So in the end, for price, weight, quality, and focal distances, this lens was excellent. Would I use the Canon 400mm fixed 2.8 if available? Absolutely! However, this lens is not meant to compete with that nor should it. This lens does exactly what it is supposed to all at a price that is very affordable for what you get. Tamron has a winner here for someone on a budget and looking for a good lens with a great focal length.


Ready to go on an African Wildlife Safari?

JOIN US for the trip of a lifetime! In August of 2016 we will return to Tanzania. We are leading two tours and the first is sold out. The second has 2 spots left! Join David and Ally McKay and McKay Photography Academy as we photograph the action of the Great Migration Mara River Crossing as thousands of Wildebeest and Zebra cross the crocodile filled river. We will be scouting and photographing TONS of wildlife including Lions, Leopard, Cheetah, Elephants, Hippo and more. Also we will be visiting the local Maasai for a cultural experience.

We work to give you the most amazing photographic safari available with a 5 to 1 client/instructor ratio, private specially equipped for viewing and photography Range Rovers with a maximum of 4 people to vehicle, incredible camp accommodations with 5 star service, and serious hands on personalized instruction to ALL levels of photographers. No need to feel intimidated if you are a beginner. We have your back! The serious photographer will find they gain valuable experience from the McKay’s’ and their professional team. If you want adventure, this is a MUST do photographic tour!

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Monkey  ISO 4000 F6.3 400th S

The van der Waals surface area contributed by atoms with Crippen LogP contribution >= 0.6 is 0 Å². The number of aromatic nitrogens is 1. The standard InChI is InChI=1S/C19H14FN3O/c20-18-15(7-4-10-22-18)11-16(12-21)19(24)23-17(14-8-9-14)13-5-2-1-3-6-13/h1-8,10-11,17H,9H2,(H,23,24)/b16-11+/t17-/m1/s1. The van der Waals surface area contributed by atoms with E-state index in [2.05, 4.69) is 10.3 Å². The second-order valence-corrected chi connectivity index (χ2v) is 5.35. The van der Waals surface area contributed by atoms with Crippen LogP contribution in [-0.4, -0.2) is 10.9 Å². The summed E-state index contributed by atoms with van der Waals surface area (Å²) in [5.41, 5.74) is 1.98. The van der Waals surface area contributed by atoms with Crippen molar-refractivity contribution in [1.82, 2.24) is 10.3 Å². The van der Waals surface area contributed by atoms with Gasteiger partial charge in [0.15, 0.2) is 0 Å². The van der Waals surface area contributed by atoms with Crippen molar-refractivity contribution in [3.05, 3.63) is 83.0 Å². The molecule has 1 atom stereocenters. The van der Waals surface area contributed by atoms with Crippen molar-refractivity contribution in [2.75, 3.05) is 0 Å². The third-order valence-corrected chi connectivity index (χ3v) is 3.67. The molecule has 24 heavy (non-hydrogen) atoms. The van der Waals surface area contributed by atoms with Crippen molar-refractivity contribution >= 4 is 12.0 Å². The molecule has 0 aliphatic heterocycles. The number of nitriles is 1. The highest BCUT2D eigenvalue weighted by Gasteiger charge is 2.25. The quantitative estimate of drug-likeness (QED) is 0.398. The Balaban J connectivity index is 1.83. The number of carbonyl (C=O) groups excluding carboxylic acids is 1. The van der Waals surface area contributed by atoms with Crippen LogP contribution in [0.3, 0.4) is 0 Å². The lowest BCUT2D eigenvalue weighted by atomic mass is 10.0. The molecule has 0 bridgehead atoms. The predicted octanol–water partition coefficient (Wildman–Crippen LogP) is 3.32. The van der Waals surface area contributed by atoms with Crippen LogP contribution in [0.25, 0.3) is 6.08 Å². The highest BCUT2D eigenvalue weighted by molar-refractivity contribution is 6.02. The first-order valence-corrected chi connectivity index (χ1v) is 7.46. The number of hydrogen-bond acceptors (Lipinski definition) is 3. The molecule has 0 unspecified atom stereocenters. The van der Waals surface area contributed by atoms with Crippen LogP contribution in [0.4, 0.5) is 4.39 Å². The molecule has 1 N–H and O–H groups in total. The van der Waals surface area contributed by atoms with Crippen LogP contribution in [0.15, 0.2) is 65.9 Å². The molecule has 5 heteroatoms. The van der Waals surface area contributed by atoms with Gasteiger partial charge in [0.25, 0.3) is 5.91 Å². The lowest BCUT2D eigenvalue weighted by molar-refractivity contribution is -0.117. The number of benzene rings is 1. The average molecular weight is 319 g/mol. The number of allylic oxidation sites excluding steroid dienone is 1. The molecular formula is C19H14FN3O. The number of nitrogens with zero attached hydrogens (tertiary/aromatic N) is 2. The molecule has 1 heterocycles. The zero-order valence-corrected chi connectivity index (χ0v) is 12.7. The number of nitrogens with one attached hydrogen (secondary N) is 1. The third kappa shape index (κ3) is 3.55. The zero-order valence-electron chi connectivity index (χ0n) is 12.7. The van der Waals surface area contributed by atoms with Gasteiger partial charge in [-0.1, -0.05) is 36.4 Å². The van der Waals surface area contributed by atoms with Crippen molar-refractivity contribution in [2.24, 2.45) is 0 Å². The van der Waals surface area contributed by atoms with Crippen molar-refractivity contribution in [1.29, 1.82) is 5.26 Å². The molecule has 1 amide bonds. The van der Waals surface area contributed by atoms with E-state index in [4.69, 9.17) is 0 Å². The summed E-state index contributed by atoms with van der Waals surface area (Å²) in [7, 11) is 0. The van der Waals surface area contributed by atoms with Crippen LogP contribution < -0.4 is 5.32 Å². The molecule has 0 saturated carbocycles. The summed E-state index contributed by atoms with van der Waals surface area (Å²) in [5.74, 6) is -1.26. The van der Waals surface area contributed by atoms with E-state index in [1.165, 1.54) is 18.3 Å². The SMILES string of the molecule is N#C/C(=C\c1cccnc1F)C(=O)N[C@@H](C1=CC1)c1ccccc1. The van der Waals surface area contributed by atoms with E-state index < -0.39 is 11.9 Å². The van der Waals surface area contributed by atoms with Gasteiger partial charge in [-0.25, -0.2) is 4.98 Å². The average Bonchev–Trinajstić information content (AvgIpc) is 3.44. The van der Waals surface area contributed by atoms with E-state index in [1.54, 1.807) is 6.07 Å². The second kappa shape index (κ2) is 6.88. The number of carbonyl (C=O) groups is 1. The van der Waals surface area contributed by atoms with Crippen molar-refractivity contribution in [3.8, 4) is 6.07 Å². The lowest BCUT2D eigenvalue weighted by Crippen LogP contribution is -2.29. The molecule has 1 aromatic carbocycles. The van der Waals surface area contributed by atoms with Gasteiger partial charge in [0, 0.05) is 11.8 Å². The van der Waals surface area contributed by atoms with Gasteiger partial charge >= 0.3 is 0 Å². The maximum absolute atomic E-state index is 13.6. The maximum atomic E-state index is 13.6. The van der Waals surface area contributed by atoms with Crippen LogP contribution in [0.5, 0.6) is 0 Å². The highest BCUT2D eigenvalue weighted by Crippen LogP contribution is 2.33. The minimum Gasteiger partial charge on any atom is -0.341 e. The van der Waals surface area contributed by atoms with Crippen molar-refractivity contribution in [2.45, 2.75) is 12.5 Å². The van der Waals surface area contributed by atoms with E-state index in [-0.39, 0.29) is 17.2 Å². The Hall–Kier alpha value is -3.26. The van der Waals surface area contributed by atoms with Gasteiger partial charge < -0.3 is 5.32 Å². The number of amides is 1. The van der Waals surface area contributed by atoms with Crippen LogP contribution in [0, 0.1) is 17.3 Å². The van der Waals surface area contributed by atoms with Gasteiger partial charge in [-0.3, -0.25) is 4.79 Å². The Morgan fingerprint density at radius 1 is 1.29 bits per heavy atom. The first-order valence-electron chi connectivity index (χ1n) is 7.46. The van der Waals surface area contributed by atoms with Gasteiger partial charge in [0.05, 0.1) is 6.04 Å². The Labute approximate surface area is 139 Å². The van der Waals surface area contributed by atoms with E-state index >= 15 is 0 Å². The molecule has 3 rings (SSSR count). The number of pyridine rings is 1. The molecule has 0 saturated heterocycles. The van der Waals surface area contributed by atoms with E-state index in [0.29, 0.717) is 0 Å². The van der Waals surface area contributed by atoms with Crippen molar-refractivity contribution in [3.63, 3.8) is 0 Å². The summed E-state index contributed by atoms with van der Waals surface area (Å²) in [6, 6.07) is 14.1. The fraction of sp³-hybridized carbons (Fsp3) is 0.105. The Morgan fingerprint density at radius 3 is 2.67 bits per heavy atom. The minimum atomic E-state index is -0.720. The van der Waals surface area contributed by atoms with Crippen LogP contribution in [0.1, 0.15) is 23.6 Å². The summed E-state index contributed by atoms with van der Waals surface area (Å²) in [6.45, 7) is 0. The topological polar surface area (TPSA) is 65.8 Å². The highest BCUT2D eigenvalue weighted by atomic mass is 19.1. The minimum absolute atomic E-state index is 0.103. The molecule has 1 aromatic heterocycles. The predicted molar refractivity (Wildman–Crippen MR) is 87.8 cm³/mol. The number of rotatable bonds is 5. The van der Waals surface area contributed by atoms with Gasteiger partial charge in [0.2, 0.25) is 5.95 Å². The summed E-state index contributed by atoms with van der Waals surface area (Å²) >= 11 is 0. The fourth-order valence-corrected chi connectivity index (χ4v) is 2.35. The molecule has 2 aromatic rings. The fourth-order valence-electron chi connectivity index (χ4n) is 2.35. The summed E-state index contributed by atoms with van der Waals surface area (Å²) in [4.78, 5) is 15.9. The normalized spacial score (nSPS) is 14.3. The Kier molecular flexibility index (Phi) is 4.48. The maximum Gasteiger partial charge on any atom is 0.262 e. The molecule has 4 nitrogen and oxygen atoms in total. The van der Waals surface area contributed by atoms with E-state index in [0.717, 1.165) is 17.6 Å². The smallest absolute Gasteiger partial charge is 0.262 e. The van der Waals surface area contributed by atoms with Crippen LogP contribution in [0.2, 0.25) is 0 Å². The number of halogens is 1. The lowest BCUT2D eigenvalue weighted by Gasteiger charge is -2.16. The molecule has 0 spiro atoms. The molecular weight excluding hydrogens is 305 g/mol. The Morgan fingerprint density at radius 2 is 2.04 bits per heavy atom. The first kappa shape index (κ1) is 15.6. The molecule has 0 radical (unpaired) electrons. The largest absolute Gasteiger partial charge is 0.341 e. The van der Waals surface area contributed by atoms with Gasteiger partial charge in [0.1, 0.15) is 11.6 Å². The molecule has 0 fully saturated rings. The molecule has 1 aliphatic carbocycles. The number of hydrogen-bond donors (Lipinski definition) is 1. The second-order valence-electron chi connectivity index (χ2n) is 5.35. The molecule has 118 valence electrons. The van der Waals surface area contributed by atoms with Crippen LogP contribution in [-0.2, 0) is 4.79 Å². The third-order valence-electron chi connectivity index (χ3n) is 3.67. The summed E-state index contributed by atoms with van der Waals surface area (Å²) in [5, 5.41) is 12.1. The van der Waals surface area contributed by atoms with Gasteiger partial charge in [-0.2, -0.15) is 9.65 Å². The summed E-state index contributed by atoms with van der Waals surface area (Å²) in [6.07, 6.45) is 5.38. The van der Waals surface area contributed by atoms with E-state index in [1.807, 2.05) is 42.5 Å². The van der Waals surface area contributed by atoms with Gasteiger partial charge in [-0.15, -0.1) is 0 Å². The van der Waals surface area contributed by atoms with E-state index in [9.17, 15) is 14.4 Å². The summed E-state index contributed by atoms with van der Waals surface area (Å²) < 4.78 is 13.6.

Monkey ISO 4000 F6.3 1/400s
Cub eating ISO 800 F 5.6 1000 S
Cub eating ISO 800 F 5.6 1000 S
Hippos 2 ISO 800 F 5.6 5000th S
Hippos 2 ISO 800 F 5.6 5000th S
Hippos ISO 640 F 22 125th S
Hippos ISO 640 F 22 125th S
Lion  ISO 1250 F 6.3 6400th S
Lion ISO 1250 F 6.3 6400th S
Elephant- Close-up ISO 400 F 5.6  320th S (1)
Elephant- Close-up ISO 400 F 5.6 320th S (1)
Wildebeest  ISO 400 F 6.3  1250th S
Wildebeest ISO 400 F 6.3 1250th S

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  1. Very impressed with the results you got from the Tamron 150-600mm. I’ve been to-ing and fro-ing on whether or not to get this in addition to, or in place of my Canon 400mm f5.6. Although I’m happy with the 400mm, it doesn’t have IS and it often doesn’t get me close enough for certain shots! One of my favourite themes is to photograph birds in flight and I wonder if you might be able to comment on how the Tamron fairs in this capacity? People tell me that you don’t need IS for BIF because you’re using a fast shutter speed . . . but I beg to differ . . . I feel that with IS (or VC in the case of the Tamron) it would help to stabilise the moving subject in the viewfinder. I guess my last question would be whether the image quality/sharpness on the 150-600mm would equal the Canon 400mm f5.6, or at least be very close to it at 400-500mm? Many thanks, Roger

    • Hi Roger!
      This is difficult, I am one that actually also feels that IS or VC is not needed in many instances and in fact have found that you get sharper results with it OFF IF your Shutter is at a high speed. With the shutter lower, you get some help with it. In Tanzania, as we used stable bean bags on the trucks, I actually shot lower shutter speeds with VC off and tried it on and the results were without a doubt sharper with it OFF. Now handheld lower shutter speeds it did help. So I think it really depends on how stable you are etc.